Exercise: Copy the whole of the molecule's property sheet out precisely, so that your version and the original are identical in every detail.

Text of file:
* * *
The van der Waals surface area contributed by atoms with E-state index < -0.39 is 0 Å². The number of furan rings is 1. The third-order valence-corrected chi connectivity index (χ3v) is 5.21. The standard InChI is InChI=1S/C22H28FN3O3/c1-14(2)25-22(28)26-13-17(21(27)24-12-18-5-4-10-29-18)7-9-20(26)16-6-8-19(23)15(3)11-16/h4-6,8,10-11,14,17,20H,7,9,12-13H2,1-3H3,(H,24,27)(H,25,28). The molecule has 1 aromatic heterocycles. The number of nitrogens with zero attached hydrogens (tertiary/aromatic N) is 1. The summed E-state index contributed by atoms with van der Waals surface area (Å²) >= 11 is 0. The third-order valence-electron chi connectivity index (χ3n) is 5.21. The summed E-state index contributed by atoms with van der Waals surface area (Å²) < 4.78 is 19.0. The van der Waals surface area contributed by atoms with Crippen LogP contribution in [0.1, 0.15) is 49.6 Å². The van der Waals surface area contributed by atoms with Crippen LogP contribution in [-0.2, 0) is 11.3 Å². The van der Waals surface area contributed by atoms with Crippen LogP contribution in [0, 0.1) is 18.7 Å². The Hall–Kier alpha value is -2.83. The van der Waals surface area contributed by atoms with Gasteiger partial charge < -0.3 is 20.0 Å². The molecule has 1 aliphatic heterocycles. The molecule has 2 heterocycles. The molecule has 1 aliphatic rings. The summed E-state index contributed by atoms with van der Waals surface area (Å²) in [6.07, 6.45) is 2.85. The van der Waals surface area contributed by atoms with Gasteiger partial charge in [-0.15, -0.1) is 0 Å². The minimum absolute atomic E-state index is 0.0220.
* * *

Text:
The van der Waals surface area contributed by atoms with E-state index < -0.39 is 0 Å². The number of furan rings is 1. The third-order valence-corrected chi connectivity index (χ3v) is 5.21. The standard InChI is InChI=1S/C22H28FN3O3/c1-14(2)25-22(28)26-13-17(21(27)24-12-18-5-4-10-29-18)7-9-20(26)16-6-8-19(23)15(3)11-16/h4-6,8,10-11,14,17,20H,7,9,12-13H2,1-3H3,(H,24,27)(H,25,28). The molecule has 1 aromatic heterocycles. The number of nitrogens with zero attached hydrogens (tertiary/aromatic N) is 1. The summed E-state index contributed by atoms with van der Waals surface area (Å²) >= 11 is 0. The third-order valence-electron chi connectivity index (χ3n) is 5.21. The summed E-state index contributed by atoms with van der Waals surface area (Å²) < 4.78 is 19.0. The van der Waals surface area contributed by atoms with Crippen LogP contribution in [0.1, 0.15) is 49.6 Å². The van der Waals surface area contributed by atoms with Crippen LogP contribution in [-0.2, 0) is 11.3 Å². The van der Waals surface area contributed by atoms with Crippen LogP contribution in [0, 0.1) is 18.7 Å². The Hall–Kier alpha value is -2.83. The van der Waals surface area contributed by atoms with Gasteiger partial charge < -0.3 is 20.0 Å². The molecule has 1 aliphatic heterocycles. The molecule has 2 heterocycles. The molecule has 1 aliphatic rings. The summed E-state index contributed by atoms with van der Waals surface area (Å²) in [6.07, 6.45) is 2.85. The van der Waals surface area contributed by atoms with Gasteiger partial charge in [-0.15, -0.1) is 0 Å². The minimum absolute atomic E-state index is 0.0220.